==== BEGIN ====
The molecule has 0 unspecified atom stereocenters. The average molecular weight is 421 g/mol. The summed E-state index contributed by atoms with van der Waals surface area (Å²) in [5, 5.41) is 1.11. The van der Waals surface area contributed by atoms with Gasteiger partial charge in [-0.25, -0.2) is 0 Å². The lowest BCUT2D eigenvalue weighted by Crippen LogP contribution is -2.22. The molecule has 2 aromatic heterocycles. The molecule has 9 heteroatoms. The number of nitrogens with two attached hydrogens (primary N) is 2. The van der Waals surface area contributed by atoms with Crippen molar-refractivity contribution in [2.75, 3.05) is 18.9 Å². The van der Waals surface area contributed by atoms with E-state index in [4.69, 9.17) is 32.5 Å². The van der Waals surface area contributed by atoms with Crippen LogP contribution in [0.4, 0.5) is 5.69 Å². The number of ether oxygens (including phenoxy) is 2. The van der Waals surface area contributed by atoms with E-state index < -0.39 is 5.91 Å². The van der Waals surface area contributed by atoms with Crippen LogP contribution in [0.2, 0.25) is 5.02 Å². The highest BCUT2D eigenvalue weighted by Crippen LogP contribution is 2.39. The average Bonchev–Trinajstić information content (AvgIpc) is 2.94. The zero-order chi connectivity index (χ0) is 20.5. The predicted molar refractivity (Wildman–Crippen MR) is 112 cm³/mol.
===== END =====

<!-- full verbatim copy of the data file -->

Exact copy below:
The molecule has 0 unspecified atom stereocenters. The average molecular weight is 421 g/mol. The summed E-state index contributed by atoms with van der Waals surface area (Å²) in [5, 5.41) is 1.11. The van der Waals surface area contributed by atoms with Gasteiger partial charge in [-0.25, -0.2) is 0 Å². The lowest BCUT2D eigenvalue weighted by Crippen LogP contribution is -2.22. The molecule has 2 aromatic heterocycles. The molecule has 9 heteroatoms. The number of nitrogens with two attached hydrogens (primary N) is 2. The van der Waals surface area contributed by atoms with Crippen molar-refractivity contribution in [2.75, 3.05) is 18.9 Å². The van der Waals surface area contributed by atoms with E-state index in [4.69, 9.17) is 32.5 Å². The van der Waals surface area contributed by atoms with Crippen LogP contribution in [0.4, 0.5) is 5.69 Å². The number of ether oxygens (including phenoxy) is 2. The van der Waals surface area contributed by atoms with E-state index < -0.39 is 5.91 Å². The van der Waals surface area contributed by atoms with Crippen LogP contribution in [0.2, 0.25) is 5.02 Å². The highest BCUT2D eigenvalue weighted by Crippen LogP contribution is 2.39. The average Bonchev–Trinajstić information content (AvgIpc) is 2.94. The zero-order chi connectivity index (χ0) is 20.5. The predicted molar refractivity (Wildman–Crippen MR) is 112 cm³/mol.